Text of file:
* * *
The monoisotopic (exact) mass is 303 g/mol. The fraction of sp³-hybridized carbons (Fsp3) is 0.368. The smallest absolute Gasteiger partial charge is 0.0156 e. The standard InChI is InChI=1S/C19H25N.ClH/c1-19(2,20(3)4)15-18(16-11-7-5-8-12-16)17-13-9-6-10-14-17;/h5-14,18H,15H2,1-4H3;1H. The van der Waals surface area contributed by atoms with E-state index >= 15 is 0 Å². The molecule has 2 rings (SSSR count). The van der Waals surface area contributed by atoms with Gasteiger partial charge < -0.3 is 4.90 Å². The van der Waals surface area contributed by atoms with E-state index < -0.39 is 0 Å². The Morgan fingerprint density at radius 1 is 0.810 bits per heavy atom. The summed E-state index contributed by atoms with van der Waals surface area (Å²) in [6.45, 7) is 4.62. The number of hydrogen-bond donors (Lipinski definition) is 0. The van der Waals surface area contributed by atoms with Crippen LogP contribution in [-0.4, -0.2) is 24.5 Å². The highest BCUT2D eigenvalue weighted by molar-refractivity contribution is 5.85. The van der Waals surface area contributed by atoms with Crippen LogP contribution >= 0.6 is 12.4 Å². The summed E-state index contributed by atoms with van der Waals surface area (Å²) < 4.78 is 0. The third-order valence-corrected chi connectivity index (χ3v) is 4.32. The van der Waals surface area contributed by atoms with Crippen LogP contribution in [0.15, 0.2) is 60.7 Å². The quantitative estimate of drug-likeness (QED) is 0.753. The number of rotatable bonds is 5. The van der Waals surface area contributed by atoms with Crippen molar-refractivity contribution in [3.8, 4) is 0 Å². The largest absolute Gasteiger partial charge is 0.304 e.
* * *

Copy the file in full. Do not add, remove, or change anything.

The monoisotopic (exact) mass is 303 g/mol. The fraction of sp³-hybridized carbons (Fsp3) is 0.368. The smallest absolute Gasteiger partial charge is 0.0156 e. The standard InChI is InChI=1S/C19H25N.ClH/c1-19(2,20(3)4)15-18(16-11-7-5-8-12-16)17-13-9-6-10-14-17;/h5-14,18H,15H2,1-4H3;1H. The van der Waals surface area contributed by atoms with E-state index >= 15 is 0 Å². The molecule has 2 rings (SSSR count). The van der Waals surface area contributed by atoms with Gasteiger partial charge < -0.3 is 4.90 Å². The van der Waals surface area contributed by atoms with E-state index < -0.39 is 0 Å². The Morgan fingerprint density at radius 1 is 0.810 bits per heavy atom. The summed E-state index contributed by atoms with van der Waals surface area (Å²) in [6.45, 7) is 4.62. The number of hydrogen-bond donors (Lipinski definition) is 0. The van der Waals surface area contributed by atoms with Crippen LogP contribution in [-0.4, -0.2) is 24.5 Å². The highest BCUT2D eigenvalue weighted by molar-refractivity contribution is 5.85. The van der Waals surface area contributed by atoms with Crippen LogP contribution >= 0.6 is 12.4 Å². The summed E-state index contributed by atoms with van der Waals surface area (Å²) < 4.78 is 0. The third-order valence-corrected chi connectivity index (χ3v) is 4.32. The van der Waals surface area contributed by atoms with Crippen LogP contribution in [0.15, 0.2) is 60.7 Å². The quantitative estimate of drug-likeness (QED) is 0.753. The number of rotatable bonds is 5. The van der Waals surface area contributed by atoms with Crippen molar-refractivity contribution in [3.8, 4) is 0 Å². The largest absolute Gasteiger partial charge is 0.304 e.